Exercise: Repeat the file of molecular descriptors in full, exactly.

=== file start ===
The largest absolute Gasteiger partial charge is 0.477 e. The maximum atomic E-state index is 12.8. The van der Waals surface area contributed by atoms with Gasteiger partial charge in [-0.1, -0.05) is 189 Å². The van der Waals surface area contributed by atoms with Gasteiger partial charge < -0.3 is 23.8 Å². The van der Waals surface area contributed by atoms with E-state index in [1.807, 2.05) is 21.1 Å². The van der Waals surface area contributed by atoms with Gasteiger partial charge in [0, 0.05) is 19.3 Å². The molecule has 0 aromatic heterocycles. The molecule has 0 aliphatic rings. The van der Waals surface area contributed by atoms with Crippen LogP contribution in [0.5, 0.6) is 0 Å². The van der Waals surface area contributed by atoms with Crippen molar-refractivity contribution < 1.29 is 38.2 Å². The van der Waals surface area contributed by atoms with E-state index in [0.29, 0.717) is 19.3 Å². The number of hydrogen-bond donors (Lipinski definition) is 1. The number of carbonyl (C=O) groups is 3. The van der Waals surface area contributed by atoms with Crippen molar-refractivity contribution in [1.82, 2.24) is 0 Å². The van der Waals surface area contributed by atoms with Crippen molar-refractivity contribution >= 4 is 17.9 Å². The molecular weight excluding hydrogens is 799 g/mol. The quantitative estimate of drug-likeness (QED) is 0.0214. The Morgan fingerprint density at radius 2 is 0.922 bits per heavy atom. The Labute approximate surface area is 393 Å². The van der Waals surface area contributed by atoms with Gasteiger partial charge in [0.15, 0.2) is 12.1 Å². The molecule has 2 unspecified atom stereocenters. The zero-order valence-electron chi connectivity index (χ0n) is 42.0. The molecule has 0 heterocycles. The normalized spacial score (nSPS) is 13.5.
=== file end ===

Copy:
The largest absolute Gasteiger partial charge is 0.477 e. The maximum atomic E-state index is 12.8. The van der Waals surface area contributed by atoms with Gasteiger partial charge in [-0.1, -0.05) is 189 Å². The van der Waals surface area contributed by atoms with Gasteiger partial charge < -0.3 is 23.8 Å². The van der Waals surface area contributed by atoms with E-state index in [1.807, 2.05) is 21.1 Å². The van der Waals surface area contributed by atoms with Gasteiger partial charge in [0, 0.05) is 19.3 Å². The molecule has 0 aromatic heterocycles. The molecule has 0 aliphatic rings. The van der Waals surface area contributed by atoms with Crippen LogP contribution in [0.5, 0.6) is 0 Å². The van der Waals surface area contributed by atoms with Crippen molar-refractivity contribution < 1.29 is 38.2 Å². The van der Waals surface area contributed by atoms with E-state index in [0.29, 0.717) is 19.3 Å². The number of hydrogen-bond donors (Lipinski definition) is 1. The number of carbonyl (C=O) groups is 3. The van der Waals surface area contributed by atoms with Crippen molar-refractivity contribution in [1.82, 2.24) is 0 Å². The van der Waals surface area contributed by atoms with Crippen molar-refractivity contribution >= 4 is 17.9 Å². The molecular weight excluding hydrogens is 799 g/mol. The quantitative estimate of drug-likeness (QED) is 0.0214. The Morgan fingerprint density at radius 2 is 0.922 bits per heavy atom. The Labute approximate surface area is 393 Å². The van der Waals surface area contributed by atoms with Gasteiger partial charge in [0.15, 0.2) is 12.1 Å². The molecule has 2 unspecified atom stereocenters. The zero-order valence-electron chi connectivity index (χ0n) is 42.0. The molecule has 0 heterocycles. The normalized spacial score (nSPS) is 13.5.